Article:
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12

Carpetbagger

A negative term for Northerners who moved to the South after the Civil War

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13

Segregation

A forced separation, often by race

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14

Integration

The process of bringing together people of different races, religions, and social classes

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15

Sharecropping

A system in which a farmer tends to a portion of a planter’s land in return for a share of the crop

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16

Share-tenancy

Much like sharecropping, except that the farmer chooses what crop to plant and buys the supplies

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17

Ku Klux Klan

An organization that promotes hatred and discrimination against specific ethnic, racial, and religious groups

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18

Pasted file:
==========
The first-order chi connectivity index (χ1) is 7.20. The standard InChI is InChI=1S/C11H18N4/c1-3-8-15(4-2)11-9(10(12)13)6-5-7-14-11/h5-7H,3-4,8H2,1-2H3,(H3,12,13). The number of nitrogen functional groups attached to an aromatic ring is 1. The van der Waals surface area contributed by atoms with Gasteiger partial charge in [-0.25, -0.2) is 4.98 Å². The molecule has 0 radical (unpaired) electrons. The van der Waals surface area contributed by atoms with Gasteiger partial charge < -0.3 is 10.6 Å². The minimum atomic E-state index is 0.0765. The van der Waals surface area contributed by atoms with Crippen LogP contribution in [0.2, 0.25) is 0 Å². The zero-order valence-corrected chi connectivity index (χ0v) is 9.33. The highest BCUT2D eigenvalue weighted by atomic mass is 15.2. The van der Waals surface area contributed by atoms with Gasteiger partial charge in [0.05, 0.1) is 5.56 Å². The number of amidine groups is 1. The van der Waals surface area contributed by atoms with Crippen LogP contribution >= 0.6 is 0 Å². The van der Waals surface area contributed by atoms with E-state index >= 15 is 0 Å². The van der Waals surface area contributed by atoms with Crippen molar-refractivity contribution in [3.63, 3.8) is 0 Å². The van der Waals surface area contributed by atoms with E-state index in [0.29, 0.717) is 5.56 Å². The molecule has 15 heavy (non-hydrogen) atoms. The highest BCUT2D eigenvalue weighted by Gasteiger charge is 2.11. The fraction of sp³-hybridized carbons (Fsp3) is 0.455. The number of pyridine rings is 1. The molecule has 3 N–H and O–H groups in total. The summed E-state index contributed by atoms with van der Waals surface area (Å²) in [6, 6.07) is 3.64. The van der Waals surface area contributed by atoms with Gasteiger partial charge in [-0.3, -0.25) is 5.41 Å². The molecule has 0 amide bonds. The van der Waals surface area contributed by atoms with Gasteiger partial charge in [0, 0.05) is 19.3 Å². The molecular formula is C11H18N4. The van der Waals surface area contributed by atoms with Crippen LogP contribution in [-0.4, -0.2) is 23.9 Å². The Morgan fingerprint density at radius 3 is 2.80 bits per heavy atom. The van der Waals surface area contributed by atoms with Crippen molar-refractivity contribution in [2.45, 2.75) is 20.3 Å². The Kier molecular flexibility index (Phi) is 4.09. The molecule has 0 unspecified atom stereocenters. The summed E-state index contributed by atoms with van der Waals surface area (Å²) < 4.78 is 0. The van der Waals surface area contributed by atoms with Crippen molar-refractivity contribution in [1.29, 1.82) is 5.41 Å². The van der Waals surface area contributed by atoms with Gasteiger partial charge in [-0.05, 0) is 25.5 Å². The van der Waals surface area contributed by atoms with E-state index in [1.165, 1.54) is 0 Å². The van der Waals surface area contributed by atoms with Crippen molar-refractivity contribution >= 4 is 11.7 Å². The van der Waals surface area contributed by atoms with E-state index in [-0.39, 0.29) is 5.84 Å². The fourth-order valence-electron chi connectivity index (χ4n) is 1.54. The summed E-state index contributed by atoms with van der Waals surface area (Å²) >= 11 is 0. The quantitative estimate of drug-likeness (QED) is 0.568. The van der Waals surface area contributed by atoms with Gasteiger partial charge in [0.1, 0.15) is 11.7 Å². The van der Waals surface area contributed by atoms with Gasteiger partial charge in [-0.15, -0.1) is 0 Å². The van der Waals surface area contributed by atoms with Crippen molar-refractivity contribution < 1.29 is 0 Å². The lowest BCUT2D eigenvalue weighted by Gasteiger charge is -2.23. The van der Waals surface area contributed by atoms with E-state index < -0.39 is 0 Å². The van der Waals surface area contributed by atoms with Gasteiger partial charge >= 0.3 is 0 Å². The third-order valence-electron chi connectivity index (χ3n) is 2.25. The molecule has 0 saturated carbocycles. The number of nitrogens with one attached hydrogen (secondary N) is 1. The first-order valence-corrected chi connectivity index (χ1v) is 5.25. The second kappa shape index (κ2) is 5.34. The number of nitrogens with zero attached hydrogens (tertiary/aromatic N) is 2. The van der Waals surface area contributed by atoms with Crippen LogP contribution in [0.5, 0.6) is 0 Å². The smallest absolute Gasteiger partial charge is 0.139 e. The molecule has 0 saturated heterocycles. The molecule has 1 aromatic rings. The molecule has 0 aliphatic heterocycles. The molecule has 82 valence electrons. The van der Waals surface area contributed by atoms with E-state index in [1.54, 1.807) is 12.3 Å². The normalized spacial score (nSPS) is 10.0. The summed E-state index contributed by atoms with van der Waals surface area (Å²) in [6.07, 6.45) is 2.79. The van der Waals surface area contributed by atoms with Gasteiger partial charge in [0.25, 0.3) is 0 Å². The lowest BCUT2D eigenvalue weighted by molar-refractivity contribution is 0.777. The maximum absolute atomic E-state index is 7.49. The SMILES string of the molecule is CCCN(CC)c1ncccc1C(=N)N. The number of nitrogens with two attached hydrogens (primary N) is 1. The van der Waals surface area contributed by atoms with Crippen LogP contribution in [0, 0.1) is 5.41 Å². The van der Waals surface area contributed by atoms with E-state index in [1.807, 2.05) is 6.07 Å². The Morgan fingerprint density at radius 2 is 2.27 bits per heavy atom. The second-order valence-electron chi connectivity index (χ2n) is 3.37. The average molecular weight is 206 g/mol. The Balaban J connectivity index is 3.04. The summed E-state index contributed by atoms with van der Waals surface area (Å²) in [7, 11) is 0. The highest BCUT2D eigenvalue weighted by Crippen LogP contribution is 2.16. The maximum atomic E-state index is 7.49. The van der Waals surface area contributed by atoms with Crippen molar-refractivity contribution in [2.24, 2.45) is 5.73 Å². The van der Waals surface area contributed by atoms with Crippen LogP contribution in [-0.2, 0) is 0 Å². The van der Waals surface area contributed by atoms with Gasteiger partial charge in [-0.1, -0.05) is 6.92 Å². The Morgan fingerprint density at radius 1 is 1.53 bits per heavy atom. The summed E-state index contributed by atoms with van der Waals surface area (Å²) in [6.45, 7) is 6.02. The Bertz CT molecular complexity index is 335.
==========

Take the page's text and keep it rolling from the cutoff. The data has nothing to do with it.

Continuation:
Enforcement Acts

1870 and 1871 laws, also known as the Ku Klux Klan Acts, that made it a federal offense to interfere with a citizen’s right to vote

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19

Tenant Farming

A system in which a farmer paid rent to a landowner for the use of the land

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20

Redeemer

A term for white southern Democrats who returned to political power after 1870; politicians who aimed to repair the South

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21

Rutherford B. Hayes (1822 - 1893)

19th President of the United States. His election in 1876 was disputed, and his victory was secured by a Congressional commission and the Compromise of 1877. He oversaw the withdrawal of the remaining federal troops from the South, signaling the end of Reconstruction. Tilden received 51% of the popular vote & carried all of the southern states. Republicans claimed votes were miscounted in 3 southern states (where Reps controlled reporting the votes). Recount found enough mistakes to swing the election.

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22

Compromise of 1877

An agreement by which Rutherford B. Hayes won the 1876 presidential election and in exchange agreed to remove all remaining federal troops from the South. Usherd in the Jin Crow Period

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23

Jim Crow Laws

Segregation laws enacted in the South after Reconstruction

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24